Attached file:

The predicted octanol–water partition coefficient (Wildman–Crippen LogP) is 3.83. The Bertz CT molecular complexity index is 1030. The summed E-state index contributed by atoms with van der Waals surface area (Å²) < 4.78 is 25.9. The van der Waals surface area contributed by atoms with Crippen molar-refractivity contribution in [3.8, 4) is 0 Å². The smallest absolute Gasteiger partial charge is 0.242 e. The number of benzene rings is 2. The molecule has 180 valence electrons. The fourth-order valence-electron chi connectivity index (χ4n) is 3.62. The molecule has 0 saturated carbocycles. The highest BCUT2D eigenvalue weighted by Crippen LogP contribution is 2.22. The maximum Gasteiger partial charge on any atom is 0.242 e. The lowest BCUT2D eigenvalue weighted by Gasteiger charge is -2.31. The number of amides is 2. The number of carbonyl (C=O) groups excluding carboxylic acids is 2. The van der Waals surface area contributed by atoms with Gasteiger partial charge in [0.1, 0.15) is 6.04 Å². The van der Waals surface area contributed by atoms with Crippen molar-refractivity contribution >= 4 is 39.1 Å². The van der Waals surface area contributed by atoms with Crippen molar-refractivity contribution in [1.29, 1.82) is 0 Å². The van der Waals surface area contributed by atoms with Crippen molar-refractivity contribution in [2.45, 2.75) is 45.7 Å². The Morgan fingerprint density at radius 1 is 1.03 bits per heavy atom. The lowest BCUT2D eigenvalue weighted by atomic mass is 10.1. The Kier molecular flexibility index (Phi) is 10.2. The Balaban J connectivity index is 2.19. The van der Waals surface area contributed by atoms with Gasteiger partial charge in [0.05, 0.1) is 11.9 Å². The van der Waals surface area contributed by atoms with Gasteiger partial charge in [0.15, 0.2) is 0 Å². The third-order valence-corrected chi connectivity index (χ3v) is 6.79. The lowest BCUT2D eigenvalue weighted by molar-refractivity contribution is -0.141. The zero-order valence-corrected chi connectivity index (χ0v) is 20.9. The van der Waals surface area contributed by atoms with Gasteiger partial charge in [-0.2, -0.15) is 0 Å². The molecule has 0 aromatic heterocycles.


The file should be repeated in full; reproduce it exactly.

The predicted octanol–water partition coefficient (Wildman–Crippen LogP) is 3.83. The Bertz CT molecular complexity index is 1030. The summed E-state index contributed by atoms with van der Waals surface area (Å²) < 4.78 is 25.9. The van der Waals surface area contributed by atoms with Crippen molar-refractivity contribution in [3.8, 4) is 0 Å². The smallest absolute Gasteiger partial charge is 0.242 e. The number of benzene rings is 2. The molecule has 180 valence electrons. The fourth-order valence-electron chi connectivity index (χ4n) is 3.62. The molecule has 0 saturated carbocycles. The highest BCUT2D eigenvalue weighted by Crippen LogP contribution is 2.22. The maximum Gasteiger partial charge on any atom is 0.242 e. The lowest BCUT2D eigenvalue weighted by Gasteiger charge is -2.31. The number of amides is 2. The number of carbonyl (C=O) groups excluding carboxylic acids is 2. The van der Waals surface area contributed by atoms with Gasteiger partial charge in [0.1, 0.15) is 6.04 Å². The van der Waals surface area contributed by atoms with Crippen molar-refractivity contribution >= 4 is 39.1 Å². The van der Waals surface area contributed by atoms with Crippen molar-refractivity contribution in [1.29, 1.82) is 0 Å². The van der Waals surface area contributed by atoms with Crippen molar-refractivity contribution in [2.45, 2.75) is 45.7 Å². The Morgan fingerprint density at radius 1 is 1.03 bits per heavy atom. The lowest BCUT2D eigenvalue weighted by atomic mass is 10.1. The Kier molecular flexibility index (Phi) is 10.2. The Balaban J connectivity index is 2.19. The van der Waals surface area contributed by atoms with Gasteiger partial charge in [0.05, 0.1) is 11.9 Å². The van der Waals surface area contributed by atoms with Gasteiger partial charge in [0.15, 0.2) is 0 Å². The third-order valence-corrected chi connectivity index (χ3v) is 6.79. The lowest BCUT2D eigenvalue weighted by molar-refractivity contribution is -0.141. The zero-order valence-corrected chi connectivity index (χ0v) is 20.9. The van der Waals surface area contributed by atoms with Gasteiger partial charge in [-0.2, -0.15) is 0 Å². The molecule has 0 aromatic heterocycles.